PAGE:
Yoon announces dissolution of campaign committee, departure of election czar

January 5, 2022

Main opposition presidential candidate Yoon Suk-yeol announced the dissolution of his campaign committee, including the departure of election czar Kim Chong-in, Wednesday, saying he will start anew from scratch after his support nose-dived amid massive internal turmoil.

Yoon of the People Power Party (PPP) also announced the appointment of four-term PPP lawmaker Rep. Kwon Young-se as the new leader of his campaign.

“As of today, I will dissolve the campaign committee,” he said during a press conference at the party’s headquarters. “I will acknowledge the areas where the campaign committee was wrong, including its failure to properly understand the hearts of the people, and set it right again.”

Yoon Suk-yeol, the presidential nominee of the People Power Party, announces the dissolution of his campaign committee for a reorganization at the party's headquarters in Seoul on Jan. 5, 2022. (Pool photo) (Yonhap)
Kim Chong-in, the chief of the main opposition People Power Party's presidential campaign, arrives at his office in Seoul on Jan. 5, 2022. (Pool photo) (Yonhap)

Yoon Suk-yeol, the presidential nominee of the People Power Party, announces the dissolution of his campaign committee for a reorganization at the party’s headquarters in Seoul on Jan. 5, 2022. (Pool photo) (Yonhap)

The opposition campaign has been plagued by factional infighting amid declining support for Yoon in public opinion polls.

Yoon has trailed behind ruling Democratic Party candidate Lee Jae-myung in recent opinion polls.

In a survey by Gallup Korea released Wednesday, Lee garnered 37.6 percent, compared with Yoon’s 29.2 percent. A Hankook Research poll showed later in the day Lee had 39.1 percent support against Yoon’s 26 percent.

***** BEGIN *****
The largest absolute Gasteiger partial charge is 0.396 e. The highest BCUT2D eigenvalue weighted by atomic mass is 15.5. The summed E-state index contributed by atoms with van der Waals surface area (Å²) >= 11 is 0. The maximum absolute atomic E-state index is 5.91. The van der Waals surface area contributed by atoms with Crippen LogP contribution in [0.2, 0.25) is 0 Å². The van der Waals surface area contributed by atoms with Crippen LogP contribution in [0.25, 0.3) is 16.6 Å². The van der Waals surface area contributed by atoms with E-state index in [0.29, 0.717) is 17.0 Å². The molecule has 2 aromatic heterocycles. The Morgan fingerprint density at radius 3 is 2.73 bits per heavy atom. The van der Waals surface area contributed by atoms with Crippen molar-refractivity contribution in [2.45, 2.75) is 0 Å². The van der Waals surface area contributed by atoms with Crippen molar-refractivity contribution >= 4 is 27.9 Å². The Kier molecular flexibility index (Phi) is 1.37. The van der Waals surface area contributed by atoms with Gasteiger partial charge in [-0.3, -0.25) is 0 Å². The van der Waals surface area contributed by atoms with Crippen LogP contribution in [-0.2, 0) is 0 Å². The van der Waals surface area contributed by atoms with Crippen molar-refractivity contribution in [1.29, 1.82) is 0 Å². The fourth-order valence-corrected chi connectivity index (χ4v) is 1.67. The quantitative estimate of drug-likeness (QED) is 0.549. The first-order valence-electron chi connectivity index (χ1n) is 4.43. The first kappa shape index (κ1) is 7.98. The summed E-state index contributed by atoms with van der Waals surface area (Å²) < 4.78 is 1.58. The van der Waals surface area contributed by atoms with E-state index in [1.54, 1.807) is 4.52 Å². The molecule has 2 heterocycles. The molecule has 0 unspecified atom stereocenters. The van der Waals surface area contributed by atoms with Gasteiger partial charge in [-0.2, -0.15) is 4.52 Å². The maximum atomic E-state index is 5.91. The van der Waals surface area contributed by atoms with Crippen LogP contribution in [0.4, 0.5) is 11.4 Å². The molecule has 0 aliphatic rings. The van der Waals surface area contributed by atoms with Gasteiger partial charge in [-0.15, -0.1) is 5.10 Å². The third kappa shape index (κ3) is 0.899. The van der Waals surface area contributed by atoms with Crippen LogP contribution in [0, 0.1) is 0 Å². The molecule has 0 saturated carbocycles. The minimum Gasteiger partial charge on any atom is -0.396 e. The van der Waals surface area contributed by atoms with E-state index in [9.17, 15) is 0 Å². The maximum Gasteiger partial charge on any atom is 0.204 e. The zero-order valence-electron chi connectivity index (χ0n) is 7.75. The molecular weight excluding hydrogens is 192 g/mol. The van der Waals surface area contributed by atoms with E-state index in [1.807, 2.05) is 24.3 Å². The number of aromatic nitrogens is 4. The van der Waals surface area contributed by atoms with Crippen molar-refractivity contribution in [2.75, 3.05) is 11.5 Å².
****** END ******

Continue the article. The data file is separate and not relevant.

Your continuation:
The shakeup was triggered in part by Kim’s public call for a campaign overhaul Monday. Upon hearing the news, Yoon canceled the remainder of his public schedule that day and on Tuesday to focus on reorganizing his campaign.

“Everything is entirely my fault as the candidate,” Yoon said during the press conference. “I also apologize to the people for causing concern over matters related to my family.”

In addition to the PPP’s internal issues, Yoon’s campaign has suffered from allegations his wife falsified her credentials on past job applications, as well as blowback from investigations into her and her mother over alleged fraud and other business irregularities.

Yoon said he is aware of people’s concerns about the influence his close associates have had on the campaign and promised not to let that happen again.

The new campaign committee, he said, will be “strictly practical” and led by young and competent people to demonstrate his commitment to showing a “completely different” look to voters in their 20s and 30s.

“I will go back to the Yoon Suk-yeol people expected. Also, I will say the words the people want to hear, not what I want to say,” the nominee said. “I ask you to give me some time. I will show the people a changed Yoon Suk-yeol with a completely different look.”

Just a couple of hours before the press conference, Kim all but confirmed his departure.

Speaking to reporters outside his office, the veteran politician, who has earned the nickname “Kingmaker” for helping major parties win key elections, expressed his displeasure at how his suggestion of a sweeping overhaul was portrayed as an attempt to stage a coup against Yoon.

“If that is the extent of his political judgment capacity, he can no longer share in my intentions,” Kim said. “There is no vision for how Yoon will run the country if he becomes president, which is why they are still lost.”

Meanwhile, Yoon’s confidant, PPP Rep. Kweon Seong-dong, announced his departure on Facebook, saying he will quit his posts as party secretary-general and head of a campaign unit.

Kweon has been at the center of a power struggle between Yoon and PPP Chairman Lee Jun-seok, with Lee accusing the lawmaker of spreading unfounded claims.

“Internal conflict is the shortcut to defeat,” Kweon wrote. “I hope with my resignation, all grievances and division will fully disappear.”

All the senior members of the committee, excluding Kim, offered their resignations to Yoon on Monday.

The party’s senior leaders, including its floor leader and chief policymaker, also expressed their intention to quit.

Later in the day, Kwon, the new campaign chief, was named as the new party secretary-general, a party official told Yonhap News Agency by phone.

Yoon decided to have Kwon serve in both positions for the sake of work efficiency, the official said.

Won Hee-ryong, former Jeju governor, was named to continue serving as policy chief of the campaign team.